First, it is important that to note that when a creditor contacts you, the phone conversation is typically recorded, as well as all correspondence saved. Many times, in anger or frustration, an individual who is being hounded by creditors makes statements which may elude to this being their intention. If the creditor can present such evidence, the judge who presides over your bankruptcy case may not rule in your favor or grant you a successful bankruptcy. You may also end up being charged with fraud, as it is illegal to intentionally purchase items because you are intending to file bankruptcy, and having the accrued debt included in the bankruptcy. Purchasing history may be called into question not only for the credit card in question but all recent purchases as well. If you are charged with fraud, it is a serious criminal offense which will be aggressively prosecuted. The trustee in your case will review all your purchases right before your filing. And the trustee knows what to look for to find fraud. In short, if you are contemplating filing for bankruptcy, speak with an experienced attorney so that you are made aware of purchasing habits which may send up red flags or cause complications in your bankruptcy case.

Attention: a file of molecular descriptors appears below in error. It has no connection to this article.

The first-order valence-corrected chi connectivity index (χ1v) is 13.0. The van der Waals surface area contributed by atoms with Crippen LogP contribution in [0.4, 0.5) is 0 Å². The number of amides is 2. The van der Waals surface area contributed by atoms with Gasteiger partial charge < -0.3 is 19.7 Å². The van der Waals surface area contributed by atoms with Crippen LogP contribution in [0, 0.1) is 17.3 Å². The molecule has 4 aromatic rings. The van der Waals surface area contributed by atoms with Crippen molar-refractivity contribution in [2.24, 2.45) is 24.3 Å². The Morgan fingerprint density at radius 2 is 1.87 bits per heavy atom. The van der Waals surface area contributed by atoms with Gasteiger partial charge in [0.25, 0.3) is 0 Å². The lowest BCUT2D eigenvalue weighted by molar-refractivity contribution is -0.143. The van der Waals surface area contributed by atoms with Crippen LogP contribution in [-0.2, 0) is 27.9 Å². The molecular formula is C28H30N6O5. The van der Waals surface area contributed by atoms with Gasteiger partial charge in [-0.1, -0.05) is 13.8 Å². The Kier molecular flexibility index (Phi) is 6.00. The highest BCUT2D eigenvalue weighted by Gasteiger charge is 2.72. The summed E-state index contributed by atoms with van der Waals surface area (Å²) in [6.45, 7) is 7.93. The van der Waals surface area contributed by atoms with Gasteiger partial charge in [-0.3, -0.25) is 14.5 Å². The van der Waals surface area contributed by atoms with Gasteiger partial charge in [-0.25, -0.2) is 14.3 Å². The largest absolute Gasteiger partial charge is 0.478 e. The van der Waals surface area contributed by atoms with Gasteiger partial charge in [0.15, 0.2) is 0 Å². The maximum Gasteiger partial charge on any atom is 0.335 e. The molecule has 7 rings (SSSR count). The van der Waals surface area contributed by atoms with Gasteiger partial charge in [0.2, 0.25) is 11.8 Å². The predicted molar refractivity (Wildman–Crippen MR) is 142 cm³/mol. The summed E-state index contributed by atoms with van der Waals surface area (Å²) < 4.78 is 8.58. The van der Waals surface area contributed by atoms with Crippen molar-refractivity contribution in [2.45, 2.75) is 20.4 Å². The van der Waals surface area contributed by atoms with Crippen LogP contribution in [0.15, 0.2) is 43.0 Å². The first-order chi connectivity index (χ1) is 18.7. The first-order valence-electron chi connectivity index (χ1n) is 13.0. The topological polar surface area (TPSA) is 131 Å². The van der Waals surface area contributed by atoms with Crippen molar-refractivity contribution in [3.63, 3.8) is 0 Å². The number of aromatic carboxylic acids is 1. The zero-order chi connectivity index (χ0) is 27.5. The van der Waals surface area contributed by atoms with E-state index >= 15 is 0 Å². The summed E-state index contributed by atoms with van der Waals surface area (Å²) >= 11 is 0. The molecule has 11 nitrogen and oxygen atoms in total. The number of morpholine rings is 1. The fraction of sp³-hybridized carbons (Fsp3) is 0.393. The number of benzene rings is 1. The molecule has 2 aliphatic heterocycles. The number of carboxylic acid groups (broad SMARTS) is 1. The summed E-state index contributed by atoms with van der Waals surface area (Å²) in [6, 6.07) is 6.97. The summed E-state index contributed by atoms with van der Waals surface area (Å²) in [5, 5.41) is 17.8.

Everyone will know I’ve filed for bankruptcy

Even though bankruptcy is a public proceeding, generally the only people that are aware of your bankruptcy are your creditors and those who run a credit check after your bankruptcy such as in a new housing application or for an employment position you are seeking. With the state of the economy, even in those situations, the entity doing a background check may not give as much weight of a recent bankruptcy as a few years ago. Chances are that a recent bankruptcy will not affect your future life choices as much as one would think. Current employment status and work history are typically more important in many of life situations, and this also holds true following a bankruptcy.